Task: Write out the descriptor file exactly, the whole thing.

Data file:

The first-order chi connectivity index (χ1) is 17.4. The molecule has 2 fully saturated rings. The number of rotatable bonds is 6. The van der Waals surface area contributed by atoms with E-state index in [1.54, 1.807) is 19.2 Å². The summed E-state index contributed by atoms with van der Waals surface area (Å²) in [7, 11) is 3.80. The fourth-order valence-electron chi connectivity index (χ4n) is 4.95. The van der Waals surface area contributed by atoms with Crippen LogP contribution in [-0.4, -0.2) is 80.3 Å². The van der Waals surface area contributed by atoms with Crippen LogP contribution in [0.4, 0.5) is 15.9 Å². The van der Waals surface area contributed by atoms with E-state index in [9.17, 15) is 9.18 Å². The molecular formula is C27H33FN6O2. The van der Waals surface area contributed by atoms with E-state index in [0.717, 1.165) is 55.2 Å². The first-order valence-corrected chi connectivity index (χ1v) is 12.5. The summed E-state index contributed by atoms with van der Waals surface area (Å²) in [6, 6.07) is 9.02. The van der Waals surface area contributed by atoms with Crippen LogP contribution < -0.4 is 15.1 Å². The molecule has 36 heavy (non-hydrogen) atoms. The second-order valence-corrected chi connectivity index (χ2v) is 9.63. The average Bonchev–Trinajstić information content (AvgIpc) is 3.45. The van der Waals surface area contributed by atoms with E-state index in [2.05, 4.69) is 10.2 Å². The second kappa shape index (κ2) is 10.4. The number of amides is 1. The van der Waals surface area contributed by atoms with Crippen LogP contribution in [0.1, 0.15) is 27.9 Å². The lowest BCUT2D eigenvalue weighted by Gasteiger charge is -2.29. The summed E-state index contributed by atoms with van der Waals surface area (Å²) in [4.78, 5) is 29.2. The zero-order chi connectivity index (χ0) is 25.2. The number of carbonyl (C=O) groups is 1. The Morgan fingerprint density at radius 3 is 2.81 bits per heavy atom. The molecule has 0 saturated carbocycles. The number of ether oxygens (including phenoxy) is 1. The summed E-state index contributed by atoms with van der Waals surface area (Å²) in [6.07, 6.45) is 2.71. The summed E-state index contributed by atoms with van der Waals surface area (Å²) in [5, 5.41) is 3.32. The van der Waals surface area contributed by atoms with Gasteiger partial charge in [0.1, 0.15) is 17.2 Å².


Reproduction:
The first-order chi connectivity index (χ1) is 17.4. The molecule has 2 fully saturated rings. The number of rotatable bonds is 6. The van der Waals surface area contributed by atoms with E-state index in [1.54, 1.807) is 19.2 Å². The summed E-state index contributed by atoms with van der Waals surface area (Å²) in [7, 11) is 3.80. The fourth-order valence-electron chi connectivity index (χ4n) is 4.95. The van der Waals surface area contributed by atoms with Crippen LogP contribution in [-0.4, -0.2) is 80.3 Å². The van der Waals surface area contributed by atoms with Crippen LogP contribution in [0.4, 0.5) is 15.9 Å². The van der Waals surface area contributed by atoms with E-state index in [9.17, 15) is 9.18 Å². The molecular formula is C27H33FN6O2. The van der Waals surface area contributed by atoms with E-state index in [0.717, 1.165) is 55.2 Å². The first-order valence-corrected chi connectivity index (χ1v) is 12.5. The summed E-state index contributed by atoms with van der Waals surface area (Å²) in [6, 6.07) is 9.02. The van der Waals surface area contributed by atoms with Crippen LogP contribution < -0.4 is 15.1 Å². The molecule has 36 heavy (non-hydrogen) atoms. The second-order valence-corrected chi connectivity index (χ2v) is 9.63. The average Bonchev–Trinajstić information content (AvgIpc) is 3.45. The van der Waals surface area contributed by atoms with E-state index in [2.05, 4.69) is 10.2 Å². The second kappa shape index (κ2) is 10.4. The number of amides is 1. The van der Waals surface area contributed by atoms with Crippen LogP contribution in [0.1, 0.15) is 27.9 Å². The lowest BCUT2D eigenvalue weighted by Gasteiger charge is -2.29. The summed E-state index contributed by atoms with van der Waals surface area (Å²) in [4.78, 5) is 29.2. The zero-order chi connectivity index (χ0) is 25.2. The number of carbonyl (C=O) groups is 1. The Morgan fingerprint density at radius 3 is 2.81 bits per heavy atom. The molecule has 0 saturated carbocycles. The number of ether oxygens (including phenoxy) is 1. The summed E-state index contributed by atoms with van der Waals surface area (Å²) in [6.07, 6.45) is 2.71. The summed E-state index contributed by atoms with van der Waals surface area (Å²) in [5, 5.41) is 3.32. The van der Waals surface area contributed by atoms with Gasteiger partial charge in [0.1, 0.15) is 17.2 Å².